What is the difference between arraignment and preliminary arraignment in Philadelphia?

What is an arraignment?

 Criminal Defense Lawyer Zak Goldstein

Criminal Defense Lawyer Zak Goldstein

A common question we receive as criminal defense lawyers is “What happens at arraignment?” In general, the answer is not much. However, there are two types of arraignments when a defendant is charged with a felony case in Philadelphia, so it is important to understand the difference between the two types.

What happens at the Preliminary Arraignment? 

The first type of arraignment that occurs after a defendant has been charged with a crime in Philadelphia is the preliminary arraignment. The preliminary arraignment takes place in the basement of the Criminal Justice Center. Once the defendant has been arrested, the defendant will typically be held at the police station for 10-20 hours while they are processed by the police. During that 10-20 hour period, the police will prepare reports, court officers will investigate the defendant’s background, call a family member to verify the defendant’s address, and make a bail recommendation, and the District Attorney’s Office will decide on the final charges that the defendant will face. Once police and court officials complete that process, a trial commissioner will hold a hearing to advise the defendant of the charges and set bail. This hearing is called the preliminary arraignment.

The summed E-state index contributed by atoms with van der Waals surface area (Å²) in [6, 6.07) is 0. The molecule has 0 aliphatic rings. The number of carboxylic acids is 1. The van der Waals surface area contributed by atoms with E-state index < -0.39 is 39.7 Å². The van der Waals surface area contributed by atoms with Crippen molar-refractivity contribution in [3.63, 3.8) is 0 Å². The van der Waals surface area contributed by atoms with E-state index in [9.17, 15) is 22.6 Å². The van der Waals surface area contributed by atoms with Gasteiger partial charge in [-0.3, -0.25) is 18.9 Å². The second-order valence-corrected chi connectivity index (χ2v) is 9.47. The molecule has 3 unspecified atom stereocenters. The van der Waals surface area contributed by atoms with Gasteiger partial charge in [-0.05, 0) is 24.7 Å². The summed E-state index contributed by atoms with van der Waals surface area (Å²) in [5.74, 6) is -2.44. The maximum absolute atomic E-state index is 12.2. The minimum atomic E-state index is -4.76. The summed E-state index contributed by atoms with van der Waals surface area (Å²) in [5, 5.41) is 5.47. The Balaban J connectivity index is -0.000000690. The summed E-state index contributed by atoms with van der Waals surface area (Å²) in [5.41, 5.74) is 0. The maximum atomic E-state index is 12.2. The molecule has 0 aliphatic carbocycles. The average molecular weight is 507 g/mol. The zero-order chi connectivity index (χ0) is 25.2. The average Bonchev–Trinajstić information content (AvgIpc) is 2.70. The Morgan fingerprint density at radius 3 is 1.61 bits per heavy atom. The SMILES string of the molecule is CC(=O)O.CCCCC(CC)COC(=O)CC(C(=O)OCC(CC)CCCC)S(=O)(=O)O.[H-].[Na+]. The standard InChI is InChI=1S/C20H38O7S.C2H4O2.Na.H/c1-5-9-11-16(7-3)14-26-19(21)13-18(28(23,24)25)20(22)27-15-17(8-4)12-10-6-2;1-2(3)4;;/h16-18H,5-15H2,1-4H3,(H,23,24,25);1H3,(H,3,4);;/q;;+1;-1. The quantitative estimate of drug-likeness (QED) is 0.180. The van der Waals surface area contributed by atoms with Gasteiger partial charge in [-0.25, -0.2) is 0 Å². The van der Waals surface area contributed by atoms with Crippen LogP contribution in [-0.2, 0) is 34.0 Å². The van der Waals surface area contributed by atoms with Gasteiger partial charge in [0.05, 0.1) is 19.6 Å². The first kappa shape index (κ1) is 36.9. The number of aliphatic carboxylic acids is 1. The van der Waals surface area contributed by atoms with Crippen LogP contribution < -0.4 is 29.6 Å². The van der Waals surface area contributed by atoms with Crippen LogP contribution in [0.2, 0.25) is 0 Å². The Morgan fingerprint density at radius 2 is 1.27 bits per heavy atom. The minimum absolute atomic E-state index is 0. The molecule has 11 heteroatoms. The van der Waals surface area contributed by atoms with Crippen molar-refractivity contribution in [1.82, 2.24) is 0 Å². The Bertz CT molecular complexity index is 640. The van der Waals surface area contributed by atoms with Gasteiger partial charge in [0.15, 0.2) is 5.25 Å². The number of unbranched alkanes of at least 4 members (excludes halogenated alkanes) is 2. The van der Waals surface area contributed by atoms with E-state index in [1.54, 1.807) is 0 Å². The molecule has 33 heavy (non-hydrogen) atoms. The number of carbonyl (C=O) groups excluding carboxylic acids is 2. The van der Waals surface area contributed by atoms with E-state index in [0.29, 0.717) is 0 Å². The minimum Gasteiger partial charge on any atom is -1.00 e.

Do I need a lawyer for Preliminary Arraignment? 

The preliminary arraignment takes place in the basement of the Criminal Justice Center roughly 10-20 hours after a defendant has been arrested. The trial commissioner, defense counsel if counsel has been retained, a public defender intern, and a District Attorney’s Office intern are all physically present in the building. The defendant participates in the hearing by video form the police station where the defendant is still being held. The commissioner will then read the charges to the defendant, provide the defendant with date of the first court hearing, and then accept argument from the prosecution and the defense as to what bail should be required before the defendant can be released.

Under the current system, the prosecution is generally asking for little or no bail for many non-violent crimes and misdemeanors, but bail can be very high for violent crimes, defendants with lengthy prior records, and certain felony offenses. Therefore, it is important, when possible, that you retain an attorney prior to turning yourself in so that you can have an attorney present for the bail hearing and get the lowest possible bail.

What happens after the Preliminary Arraignment? 

If the defendant quickly makes bail (which can be paid online, in the courthouse, or at the prison), then the defendant will be released with a subpoena to return for a court date. If the defendant cannot make bail, then the defendant will be transported to the Curran-Fromhold Correctional Facility and detained until the defendant either makes bail, bail gets reduced, or the case gets resolved. This process is the preliminary arraignment, and it is an important part of the criminal justice process. Either way, in a felony case, the accused will receive a subpoena for a preliminary hearing court date. 

What is Arraignment?